In samples from patients with thrombocytosis, the increased clotting causes increased release of potassium from platelets, falsely elevating serum potassium results. High risk for thrombocytosis-related pseudohyperkalemia has been identified for samples with platelet counts above 400-500 K/cu mm (3,5,6). Patients with essential thrombocythemia, polycythemia vera, and myelofibrosis were most at risk for pseudohyperkalemia (7). Additionally, post-splenectomy reactive thrombocytosis has been reported to cause pseudohyperkalemia in numerous case studies (8–11).

Importantly, rupture of leukocytes and increased clotting cannot be detected by spectrophotometric measurements of hemolysis.

In serum samples from patients with significant hyperproteinemia, the electrolyte exclusion effect can cause the measurement of electrolytes, including potassium, to be falsely decreased. The electrolyte exclusion effect is most noticeable through the identification of falsely decreased sodium measurement, termed pseudohyponatremia, however it affects potassium and chloride measurements as well. Case studies have identified patients with multiple myeloma or hypergammaglobulinemia (either pathological or iatrogenic) as being at high risk for hyperproteinemia-related pseudohyponatremia (12–14). No total protein threshold has been proposed, however case studies suggest that total protein levels of 9-10 g/dL are sufficient to cause noticeable depressions in electrolyte results (12,13).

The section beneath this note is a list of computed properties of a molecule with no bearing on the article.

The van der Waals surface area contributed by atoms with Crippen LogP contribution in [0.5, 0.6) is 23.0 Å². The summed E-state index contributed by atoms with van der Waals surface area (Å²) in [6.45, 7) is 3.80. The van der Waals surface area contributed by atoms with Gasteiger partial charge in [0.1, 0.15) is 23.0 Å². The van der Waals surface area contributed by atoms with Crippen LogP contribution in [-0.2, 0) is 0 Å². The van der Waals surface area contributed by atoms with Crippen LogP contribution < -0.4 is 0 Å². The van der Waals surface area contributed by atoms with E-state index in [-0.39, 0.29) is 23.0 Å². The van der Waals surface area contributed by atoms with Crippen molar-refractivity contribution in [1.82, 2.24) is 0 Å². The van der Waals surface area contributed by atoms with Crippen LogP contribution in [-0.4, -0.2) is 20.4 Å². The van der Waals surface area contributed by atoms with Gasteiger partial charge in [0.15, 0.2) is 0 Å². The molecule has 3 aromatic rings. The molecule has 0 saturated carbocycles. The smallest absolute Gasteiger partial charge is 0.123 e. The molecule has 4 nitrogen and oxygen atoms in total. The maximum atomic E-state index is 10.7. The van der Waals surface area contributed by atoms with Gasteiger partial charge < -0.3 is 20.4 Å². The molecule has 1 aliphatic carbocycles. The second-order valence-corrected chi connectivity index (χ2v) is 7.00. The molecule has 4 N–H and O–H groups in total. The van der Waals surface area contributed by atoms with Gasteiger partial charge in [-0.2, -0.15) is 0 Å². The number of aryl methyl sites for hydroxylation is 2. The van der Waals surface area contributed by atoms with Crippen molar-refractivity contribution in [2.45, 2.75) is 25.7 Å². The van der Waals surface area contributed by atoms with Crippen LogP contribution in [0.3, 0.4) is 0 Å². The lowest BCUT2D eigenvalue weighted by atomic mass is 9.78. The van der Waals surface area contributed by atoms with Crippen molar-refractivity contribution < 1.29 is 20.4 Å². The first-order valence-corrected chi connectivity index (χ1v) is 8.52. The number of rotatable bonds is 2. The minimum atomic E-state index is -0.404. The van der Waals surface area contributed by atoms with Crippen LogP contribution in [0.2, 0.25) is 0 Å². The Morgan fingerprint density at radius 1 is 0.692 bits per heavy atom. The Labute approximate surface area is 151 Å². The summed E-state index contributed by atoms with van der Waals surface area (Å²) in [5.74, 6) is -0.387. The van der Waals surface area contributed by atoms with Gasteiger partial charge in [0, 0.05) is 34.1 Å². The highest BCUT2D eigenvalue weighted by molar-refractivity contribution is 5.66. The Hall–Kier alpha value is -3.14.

In serum samples from patients with severe hyperlipidemia, the electrolyte exclusion effect can cause the measurement of electrolytes, including potassium, to be falsely decreased. Severe hypertriglyceridemia (>1000 mg/dL) with depressed electrolyte results has been described in patients with acute pancreatitis and severe hyperlipidemia in the setting of poorly-controlled diabetes (15–18). Reports of severe hypercholesterolemia (>900 mg/dL) with significantly depressed electrolyte results have been reported in patients with cholestasis, primary biliary cirrhosis, pancreatic cancer, and graft-versus-host disease (19,20).

Conclusion: Serum potassium measurements are recommended for most clinical situations, due to the capacity to detect in vitro hemolysis. However, when significant leukocytosis, thrombocytosis, hyperproteinemia, or hyperlipidemia are present, whole blood potassium measurements should be utilized. Additionally, in emergent scenarios where potassium levels are critically needed for subsequent decision-making, whole blood testing should be utilized.

  1. Lowe G, Stike R, Pollack M, Bosley J, O’Brien P, Hake A, et al. Nursing Blood Specimen Collection Techniques and Hemolysis Rates in an Emergency Department: Analysis of Venipuncture Versus Intravenous Catheter Collection Techniques. J Emerg Nurs. 2008;34:26–32.
  2. Howanitz PJ, Lehman CM, Jones BA, Meier FA, Horowitz GL. Practices for identifying and rejecting hemolyzed specimens are highly variable in clinical laboratories. Arch Pathol Lab Med. 2015;139:1014–9.